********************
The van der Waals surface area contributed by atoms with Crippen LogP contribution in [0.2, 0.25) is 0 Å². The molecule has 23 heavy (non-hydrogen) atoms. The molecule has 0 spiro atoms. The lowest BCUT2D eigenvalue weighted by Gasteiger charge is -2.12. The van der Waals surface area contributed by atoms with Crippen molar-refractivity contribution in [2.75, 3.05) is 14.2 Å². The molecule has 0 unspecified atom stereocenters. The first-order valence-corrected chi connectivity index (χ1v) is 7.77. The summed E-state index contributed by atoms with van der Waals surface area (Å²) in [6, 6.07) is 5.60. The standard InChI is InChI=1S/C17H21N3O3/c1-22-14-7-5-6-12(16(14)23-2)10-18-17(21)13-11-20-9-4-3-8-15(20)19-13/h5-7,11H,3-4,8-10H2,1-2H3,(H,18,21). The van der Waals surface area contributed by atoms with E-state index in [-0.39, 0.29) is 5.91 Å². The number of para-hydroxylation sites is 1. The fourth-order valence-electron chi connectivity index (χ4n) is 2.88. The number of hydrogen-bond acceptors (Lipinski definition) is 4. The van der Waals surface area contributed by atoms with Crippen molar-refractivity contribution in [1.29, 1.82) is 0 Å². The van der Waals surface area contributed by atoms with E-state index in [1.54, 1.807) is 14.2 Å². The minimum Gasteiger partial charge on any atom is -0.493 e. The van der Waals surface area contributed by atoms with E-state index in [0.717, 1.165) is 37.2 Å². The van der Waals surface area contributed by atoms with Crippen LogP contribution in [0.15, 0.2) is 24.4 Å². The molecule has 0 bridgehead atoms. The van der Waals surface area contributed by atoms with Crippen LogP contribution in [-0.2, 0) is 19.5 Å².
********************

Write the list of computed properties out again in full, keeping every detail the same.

The van der Waals surface area contributed by atoms with Crippen LogP contribution in [0.2, 0.25) is 0 Å². The molecule has 23 heavy (non-hydrogen) atoms. The molecule has 0 spiro atoms. The lowest BCUT2D eigenvalue weighted by Gasteiger charge is -2.12. The van der Waals surface area contributed by atoms with Crippen molar-refractivity contribution in [2.75, 3.05) is 14.2 Å². The molecule has 0 unspecified atom stereocenters. The first-order valence-corrected chi connectivity index (χ1v) is 7.77. The summed E-state index contributed by atoms with van der Waals surface area (Å²) in [6, 6.07) is 5.60. The standard InChI is InChI=1S/C17H21N3O3/c1-22-14-7-5-6-12(16(14)23-2)10-18-17(21)13-11-20-9-4-3-8-15(20)19-13/h5-7,11H,3-4,8-10H2,1-2H3,(H,18,21). The van der Waals surface area contributed by atoms with E-state index in [-0.39, 0.29) is 5.91 Å². The number of para-hydroxylation sites is 1. The fourth-order valence-electron chi connectivity index (χ4n) is 2.88. The number of hydrogen-bond acceptors (Lipinski definition) is 4. The van der Waals surface area contributed by atoms with Crippen molar-refractivity contribution in [1.29, 1.82) is 0 Å². The van der Waals surface area contributed by atoms with E-state index in [1.54, 1.807) is 14.2 Å². The minimum Gasteiger partial charge on any atom is -0.493 e. The van der Waals surface area contributed by atoms with E-state index in [0.717, 1.165) is 37.2 Å². The van der Waals surface area contributed by atoms with Crippen LogP contribution in [0.15, 0.2) is 24.4 Å². The molecule has 0 bridgehead atoms. The van der Waals surface area contributed by atoms with Crippen LogP contribution in [-0.2, 0) is 19.5 Å².